Calvary Chapel


Calvary Chapel was founded by Chuck Smith. Smith was raised in a loving family by Christian parents. After completing high school, Smith attended L.I.F.E., a Los Angeles Bible College in 1946. Following graduation from college, Smith began to minister in the Foursquare Gospel Church (Burgess & McGee, 1988, p. 792). He was very successful in his work with Foursquare Gospel yet felt he did not fit in with the denomination. Smith investigated several denominations and found the same criticisms of Foursquare were relevant to all denominations. He was tired of denominational structure and strategy.
In the early sixties, Smith started the Corona Christian Center which grew rapidly (Miller, 1997, p. 32). Small Bible study groups held in Smith's home carried a Christian message that was easily understood and was applicable to people's everyday lives. These groups grew in number and size because they met the mundane needs of those who attended (Burgess & McGee, 1998, p. 792).

During his ministry at the Corona Christian Center in 1965, Smith was invited to pastor a small church with only 25 members called Calvary Chapel in Costa Mesa, California. The growth rate exploded following Smith's acceptance to minister to this church. In just two year there were almost 2,000 members overflowing the church (McGraw, 1997). Membership constantly outgrew itself. Radios broadcasted Smith's sermons but this was halted because the church could not accommodate all the new members Smith was attracting. Three years after Smith had joined the congregation, the church grew to a larger church in Newport Beach in order to accommodate the increasing membership. Yet, soon this church was also outgrown. In response, Calvary Chapel constructed a place of worship on 11 acres in Costa Mesa, California. Costa Mesa is still the location of the original Calvary Chapel. In the past three decades the church has grown from only 25 to 25,000 (Burgess & McGee, 1988, p. 792).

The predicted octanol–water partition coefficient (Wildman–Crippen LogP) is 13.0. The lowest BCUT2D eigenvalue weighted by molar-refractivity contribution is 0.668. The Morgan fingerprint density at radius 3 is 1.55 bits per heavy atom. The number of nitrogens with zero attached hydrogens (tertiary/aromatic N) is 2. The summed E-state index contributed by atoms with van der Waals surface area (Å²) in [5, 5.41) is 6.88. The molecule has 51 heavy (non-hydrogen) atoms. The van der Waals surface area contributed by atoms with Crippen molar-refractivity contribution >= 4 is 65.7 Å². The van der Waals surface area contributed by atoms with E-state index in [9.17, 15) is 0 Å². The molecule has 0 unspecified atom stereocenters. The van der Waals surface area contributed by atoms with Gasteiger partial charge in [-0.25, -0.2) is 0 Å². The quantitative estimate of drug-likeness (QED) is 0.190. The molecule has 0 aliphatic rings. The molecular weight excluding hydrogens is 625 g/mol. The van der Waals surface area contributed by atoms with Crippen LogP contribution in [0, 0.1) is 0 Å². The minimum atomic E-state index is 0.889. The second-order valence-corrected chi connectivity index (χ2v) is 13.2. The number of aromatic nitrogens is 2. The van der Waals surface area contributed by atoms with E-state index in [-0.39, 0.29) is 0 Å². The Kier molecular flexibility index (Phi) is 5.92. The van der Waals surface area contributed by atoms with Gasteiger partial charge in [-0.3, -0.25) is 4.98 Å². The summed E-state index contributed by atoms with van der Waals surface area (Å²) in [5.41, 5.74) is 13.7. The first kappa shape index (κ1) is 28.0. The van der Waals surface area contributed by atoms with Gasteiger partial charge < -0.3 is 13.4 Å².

The future of Calvary Chapel was dramatically changed by Chuck Smith's decision to spread his ministry to the "hippies" at the beaches surrounding Costa Mesa. At the time, Smith and his wife Kay had three teenage children who were encountering the drug culture. Through his college age daughter, Smith began to meet some of the hippies who were early converts of the Jesus Movement. These young people who were called "Jesus Freaks," were experiencing great inner transformations and expressed an excitement for sharing their new faith (Miller, 1997, p. 33). The open atmosphere fit them perfectly at Calvary Chapel, filling them with religious energy.

Many of these young people needed a place to live. Smith's solution to this dilemma was to invite them into his own home. However, soon the Smith's home became overcrowded. In May of 1968, Smith rented a small house intended for new converts who were turning away from drugs towards Jesus (Miller, 1997, p. 33). Calvary Chapel helped pay half of the rent for this house which was named the House of Miracles. In a week's time, over 35 new Christians had found a home in the House of Miracles and church members went looking for new renting possibilities (DiSabatino, 1995, p. 59). This was the first of over a hundred "community houses" supported by Calvary Chapel (Gateway Films, 1992).